Q: What are the three Cs of manure evaluation?
A: Recently, I’ve been doing a lot of manure sampling, which translates into me turning around and running to every cow I hear starting to defecate. It also means that I’ve been spending a lot of time looking at manure, and realizing how different it can be.
Manure differences aren't just from one cow to the next. There can be day-to-day or even same-day changes from one cow. Manure can tell you a lot, whether it’s about the ration, cow health or even the cow’s eating habits – you just have to take the time to look.
There are a number of factors to take into account when visually analyzing manure:
Color. The color of manure can vary based on the type of diet the cow is consuming. There isn’t one “normal” color for every farm, but the color should be fairly consistent within a herd. Cows on pasture, for instance, would have more dark green-brown colored manure than those fed TMR or a hay-based ration, which you would expect to be more in the lighter brown-yellow range. It’s important to look at the cows on a farm and distinguish what “normal” should be, so you ca detect when things aren’t quite right.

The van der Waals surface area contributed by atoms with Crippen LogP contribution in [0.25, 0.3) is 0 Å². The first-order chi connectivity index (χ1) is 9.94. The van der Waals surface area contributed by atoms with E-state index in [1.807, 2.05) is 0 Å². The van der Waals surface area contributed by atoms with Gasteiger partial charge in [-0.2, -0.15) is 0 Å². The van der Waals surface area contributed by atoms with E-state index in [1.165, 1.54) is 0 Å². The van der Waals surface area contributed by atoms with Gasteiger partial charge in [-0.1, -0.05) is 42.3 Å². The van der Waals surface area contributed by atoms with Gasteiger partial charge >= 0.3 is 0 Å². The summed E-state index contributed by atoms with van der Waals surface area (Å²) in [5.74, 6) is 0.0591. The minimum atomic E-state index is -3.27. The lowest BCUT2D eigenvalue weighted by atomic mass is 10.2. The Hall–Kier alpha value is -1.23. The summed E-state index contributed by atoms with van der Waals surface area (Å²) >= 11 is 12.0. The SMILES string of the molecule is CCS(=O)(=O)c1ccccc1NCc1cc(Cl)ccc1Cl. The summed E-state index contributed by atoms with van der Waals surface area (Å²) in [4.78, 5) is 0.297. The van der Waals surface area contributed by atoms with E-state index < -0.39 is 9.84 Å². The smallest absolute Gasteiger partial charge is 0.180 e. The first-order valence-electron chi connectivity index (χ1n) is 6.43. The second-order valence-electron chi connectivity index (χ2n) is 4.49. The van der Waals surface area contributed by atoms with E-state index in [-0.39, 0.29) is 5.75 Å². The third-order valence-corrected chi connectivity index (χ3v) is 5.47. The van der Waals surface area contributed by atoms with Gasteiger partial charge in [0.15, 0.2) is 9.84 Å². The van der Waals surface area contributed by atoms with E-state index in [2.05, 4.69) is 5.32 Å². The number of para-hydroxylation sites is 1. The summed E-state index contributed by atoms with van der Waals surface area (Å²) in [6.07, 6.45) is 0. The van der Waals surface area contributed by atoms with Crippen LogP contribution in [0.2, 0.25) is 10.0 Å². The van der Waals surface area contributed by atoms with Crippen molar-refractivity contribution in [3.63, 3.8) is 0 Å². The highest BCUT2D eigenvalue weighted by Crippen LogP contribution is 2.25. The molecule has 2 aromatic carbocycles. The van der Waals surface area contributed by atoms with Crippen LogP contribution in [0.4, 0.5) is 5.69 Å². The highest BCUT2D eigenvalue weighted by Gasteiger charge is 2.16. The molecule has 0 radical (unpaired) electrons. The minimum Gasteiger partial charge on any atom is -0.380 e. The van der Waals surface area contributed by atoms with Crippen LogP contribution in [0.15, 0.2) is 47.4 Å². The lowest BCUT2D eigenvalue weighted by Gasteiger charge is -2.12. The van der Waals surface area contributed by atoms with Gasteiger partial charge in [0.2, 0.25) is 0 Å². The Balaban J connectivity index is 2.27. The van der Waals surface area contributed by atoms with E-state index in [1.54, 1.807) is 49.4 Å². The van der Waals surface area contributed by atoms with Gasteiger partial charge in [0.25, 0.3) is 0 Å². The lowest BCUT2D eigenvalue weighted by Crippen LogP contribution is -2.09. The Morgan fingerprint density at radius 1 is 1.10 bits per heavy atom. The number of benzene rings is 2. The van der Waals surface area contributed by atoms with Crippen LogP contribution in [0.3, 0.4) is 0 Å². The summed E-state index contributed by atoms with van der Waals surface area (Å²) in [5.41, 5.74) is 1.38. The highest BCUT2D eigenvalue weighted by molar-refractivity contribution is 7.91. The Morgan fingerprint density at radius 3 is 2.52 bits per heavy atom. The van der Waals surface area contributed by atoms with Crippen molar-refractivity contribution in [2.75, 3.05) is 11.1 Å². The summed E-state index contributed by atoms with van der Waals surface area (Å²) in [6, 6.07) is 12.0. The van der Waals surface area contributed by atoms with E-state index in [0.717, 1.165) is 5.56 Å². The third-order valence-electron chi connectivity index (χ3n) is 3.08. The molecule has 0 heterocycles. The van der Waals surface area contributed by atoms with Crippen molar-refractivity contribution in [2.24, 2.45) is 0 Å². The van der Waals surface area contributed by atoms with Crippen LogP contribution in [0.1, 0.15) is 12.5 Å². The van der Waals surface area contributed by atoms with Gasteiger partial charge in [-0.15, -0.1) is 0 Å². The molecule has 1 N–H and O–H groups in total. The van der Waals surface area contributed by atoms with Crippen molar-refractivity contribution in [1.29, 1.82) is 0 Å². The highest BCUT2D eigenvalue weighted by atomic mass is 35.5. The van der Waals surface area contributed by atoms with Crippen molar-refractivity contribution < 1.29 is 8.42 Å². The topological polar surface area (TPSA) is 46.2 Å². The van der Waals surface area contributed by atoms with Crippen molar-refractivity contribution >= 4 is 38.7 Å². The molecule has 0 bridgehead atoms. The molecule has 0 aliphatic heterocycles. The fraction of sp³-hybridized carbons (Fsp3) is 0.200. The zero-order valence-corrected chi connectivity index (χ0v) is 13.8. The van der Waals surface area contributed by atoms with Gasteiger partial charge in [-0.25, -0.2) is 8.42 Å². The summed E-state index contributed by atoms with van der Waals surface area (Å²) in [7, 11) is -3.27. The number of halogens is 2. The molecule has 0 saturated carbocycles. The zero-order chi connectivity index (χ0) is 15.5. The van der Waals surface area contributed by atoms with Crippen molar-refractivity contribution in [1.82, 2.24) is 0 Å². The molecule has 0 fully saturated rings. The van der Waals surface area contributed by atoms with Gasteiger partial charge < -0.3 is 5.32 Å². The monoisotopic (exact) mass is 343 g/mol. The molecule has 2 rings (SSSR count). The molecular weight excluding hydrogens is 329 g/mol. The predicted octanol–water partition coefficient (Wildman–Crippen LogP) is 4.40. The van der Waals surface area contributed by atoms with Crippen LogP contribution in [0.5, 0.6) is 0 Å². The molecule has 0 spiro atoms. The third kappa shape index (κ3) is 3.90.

Manure that’s much darker or bloody in color can be indicative of hemorrhaging in the GI tract, whereas manure that is light green/yellow can be indicative of a bacterial infection. Knowing the normal color of manure on your farm can help to distinguish cows that might have a problem.
Consistency. The consistency of manure should be similar in cows that are in the same pens and fed the same ration. Only about 5% of cows in a pen should have manure that looks very different from her pen mates. Finding more than 5% of cows with different manure then penmates might indicate sorting or slug feeding. There is a general scoring for manure, the system ranges from 1 to 5 and is listed below: 1 ─ Very runny manure, may form an “arc” when coming out of a cow, diarrhea-like. 2 ─ Runny manure, does not form a distinct pile, splatters when hits the ground. 3 ─ Porridge-like manure, stacks 1.5-2” off the ground in a pile, and sticks to the toe of your shoe. 4 ─ Thicker manure, stacks higher than 2” in a pile and will stick to the toe of your shoe. 5 ─ Appears as firm fecal balls.
Optimal scores for lactating dairy cows would be in the 2.5-3.5 range. Generally, fresh cows will have scores around 2.5, and late lactation cows will be around 3.5. Scores of a 1 or 5 would indicate that those cows may have health issues. If most cows have scores less than 2 or more than 4, then the ration may need to be evaluated and reformulated.